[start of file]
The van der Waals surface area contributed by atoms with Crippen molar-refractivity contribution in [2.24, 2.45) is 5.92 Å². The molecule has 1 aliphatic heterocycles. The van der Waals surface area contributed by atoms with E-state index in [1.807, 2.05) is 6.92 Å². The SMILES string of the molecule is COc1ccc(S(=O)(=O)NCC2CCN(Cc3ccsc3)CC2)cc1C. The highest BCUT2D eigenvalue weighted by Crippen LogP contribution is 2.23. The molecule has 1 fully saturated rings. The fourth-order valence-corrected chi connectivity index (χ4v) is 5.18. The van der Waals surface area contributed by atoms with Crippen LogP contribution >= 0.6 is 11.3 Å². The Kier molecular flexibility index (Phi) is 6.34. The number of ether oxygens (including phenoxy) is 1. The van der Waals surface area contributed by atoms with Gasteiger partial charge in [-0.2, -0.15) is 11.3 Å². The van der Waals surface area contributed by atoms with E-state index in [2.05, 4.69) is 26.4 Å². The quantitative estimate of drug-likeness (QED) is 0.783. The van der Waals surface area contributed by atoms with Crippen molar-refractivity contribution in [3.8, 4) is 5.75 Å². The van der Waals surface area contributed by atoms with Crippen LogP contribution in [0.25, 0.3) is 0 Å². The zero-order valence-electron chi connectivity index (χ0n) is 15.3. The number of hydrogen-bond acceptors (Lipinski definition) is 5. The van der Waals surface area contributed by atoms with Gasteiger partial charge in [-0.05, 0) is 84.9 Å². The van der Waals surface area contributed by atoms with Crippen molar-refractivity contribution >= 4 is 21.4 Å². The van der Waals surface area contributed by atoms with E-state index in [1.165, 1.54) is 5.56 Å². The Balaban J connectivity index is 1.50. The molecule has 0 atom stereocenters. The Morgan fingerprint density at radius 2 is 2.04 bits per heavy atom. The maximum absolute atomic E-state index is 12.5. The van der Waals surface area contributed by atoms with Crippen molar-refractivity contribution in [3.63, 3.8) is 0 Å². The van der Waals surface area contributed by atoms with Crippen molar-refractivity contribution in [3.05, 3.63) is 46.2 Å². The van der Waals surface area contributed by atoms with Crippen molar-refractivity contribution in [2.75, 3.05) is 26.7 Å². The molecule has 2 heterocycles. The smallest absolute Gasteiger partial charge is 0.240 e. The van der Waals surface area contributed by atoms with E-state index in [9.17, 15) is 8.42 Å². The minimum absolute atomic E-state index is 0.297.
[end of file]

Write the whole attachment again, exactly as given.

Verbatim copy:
The van der Waals surface area contributed by atoms with Crippen molar-refractivity contribution in [2.24, 2.45) is 5.92 Å². The molecule has 1 aliphatic heterocycles. The van der Waals surface area contributed by atoms with E-state index in [1.807, 2.05) is 6.92 Å². The SMILES string of the molecule is COc1ccc(S(=O)(=O)NCC2CCN(Cc3ccsc3)CC2)cc1C. The highest BCUT2D eigenvalue weighted by Crippen LogP contribution is 2.23. The molecule has 1 fully saturated rings. The fourth-order valence-corrected chi connectivity index (χ4v) is 5.18. The van der Waals surface area contributed by atoms with Crippen LogP contribution >= 0.6 is 11.3 Å². The Kier molecular flexibility index (Phi) is 6.34. The number of ether oxygens (including phenoxy) is 1. The van der Waals surface area contributed by atoms with Gasteiger partial charge in [-0.2, -0.15) is 11.3 Å². The van der Waals surface area contributed by atoms with E-state index in [2.05, 4.69) is 26.4 Å². The quantitative estimate of drug-likeness (QED) is 0.783. The van der Waals surface area contributed by atoms with Crippen molar-refractivity contribution in [3.8, 4) is 5.75 Å². The van der Waals surface area contributed by atoms with Crippen LogP contribution in [0.25, 0.3) is 0 Å². The zero-order valence-electron chi connectivity index (χ0n) is 15.3. The number of hydrogen-bond acceptors (Lipinski definition) is 5. The van der Waals surface area contributed by atoms with Gasteiger partial charge in [-0.05, 0) is 84.9 Å². The van der Waals surface area contributed by atoms with Crippen molar-refractivity contribution >= 4 is 21.4 Å². The van der Waals surface area contributed by atoms with E-state index in [1.165, 1.54) is 5.56 Å². The Balaban J connectivity index is 1.50. The molecule has 0 atom stereocenters. The Morgan fingerprint density at radius 2 is 2.04 bits per heavy atom. The maximum absolute atomic E-state index is 12.5. The van der Waals surface area contributed by atoms with Crippen molar-refractivity contribution in [3.63, 3.8) is 0 Å². The van der Waals surface area contributed by atoms with Crippen molar-refractivity contribution in [3.05, 3.63) is 46.2 Å². The van der Waals surface area contributed by atoms with Crippen molar-refractivity contribution in [2.75, 3.05) is 26.7 Å². The molecule has 2 heterocycles. The smallest absolute Gasteiger partial charge is 0.240 e. The van der Waals surface area contributed by atoms with E-state index in [9.17, 15) is 8.42 Å². The minimum absolute atomic E-state index is 0.297.